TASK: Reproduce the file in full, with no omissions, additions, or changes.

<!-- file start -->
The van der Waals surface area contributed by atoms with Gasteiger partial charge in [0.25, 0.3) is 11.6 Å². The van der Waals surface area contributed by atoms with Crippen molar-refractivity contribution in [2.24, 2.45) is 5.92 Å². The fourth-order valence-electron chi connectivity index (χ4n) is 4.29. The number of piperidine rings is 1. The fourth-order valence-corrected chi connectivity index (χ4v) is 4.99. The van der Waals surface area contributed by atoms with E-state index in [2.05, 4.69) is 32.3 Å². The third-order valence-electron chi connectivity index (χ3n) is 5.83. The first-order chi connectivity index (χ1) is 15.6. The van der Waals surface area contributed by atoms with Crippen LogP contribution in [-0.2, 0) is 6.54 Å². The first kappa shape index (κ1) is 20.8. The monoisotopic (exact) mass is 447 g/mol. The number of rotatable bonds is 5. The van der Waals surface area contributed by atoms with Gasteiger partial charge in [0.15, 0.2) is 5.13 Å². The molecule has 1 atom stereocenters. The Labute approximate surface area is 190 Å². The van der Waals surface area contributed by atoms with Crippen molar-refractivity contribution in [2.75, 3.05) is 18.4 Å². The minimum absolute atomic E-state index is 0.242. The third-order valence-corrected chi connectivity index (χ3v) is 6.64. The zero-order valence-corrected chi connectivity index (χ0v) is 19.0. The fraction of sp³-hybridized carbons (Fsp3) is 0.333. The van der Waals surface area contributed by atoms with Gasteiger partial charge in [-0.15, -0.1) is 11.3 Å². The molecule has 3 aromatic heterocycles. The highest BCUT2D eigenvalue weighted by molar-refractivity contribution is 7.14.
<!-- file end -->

The van der Waals surface area contributed by atoms with Gasteiger partial charge in [0.25, 0.3) is 11.6 Å². The van der Waals surface area contributed by atoms with Crippen molar-refractivity contribution in [2.24, 2.45) is 5.92 Å². The fourth-order valence-electron chi connectivity index (χ4n) is 4.29. The number of piperidine rings is 1. The fourth-order valence-corrected chi connectivity index (χ4v) is 4.99. The van der Waals surface area contributed by atoms with E-state index in [2.05, 4.69) is 32.3 Å². The third-order valence-electron chi connectivity index (χ3n) is 5.83. The first-order chi connectivity index (χ1) is 15.6. The van der Waals surface area contributed by atoms with Crippen LogP contribution in [-0.2, 0) is 6.54 Å². The first kappa shape index (κ1) is 20.8. The monoisotopic (exact) mass is 447 g/mol. The number of rotatable bonds is 5. The van der Waals surface area contributed by atoms with Gasteiger partial charge in [0.15, 0.2) is 5.13 Å². The molecule has 1 atom stereocenters. The Labute approximate surface area is 190 Å². The van der Waals surface area contributed by atoms with Crippen molar-refractivity contribution in [2.75, 3.05) is 18.4 Å². The minimum absolute atomic E-state index is 0.242. The third-order valence-corrected chi connectivity index (χ3v) is 6.64. The zero-order valence-corrected chi connectivity index (χ0v) is 19.0. The fraction of sp³-hybridized carbons (Fsp3) is 0.333. The van der Waals surface area contributed by atoms with Gasteiger partial charge in [-0.15, -0.1) is 11.3 Å². The molecule has 3 aromatic heterocycles. The highest BCUT2D eigenvalue weighted by molar-refractivity contribution is 7.14.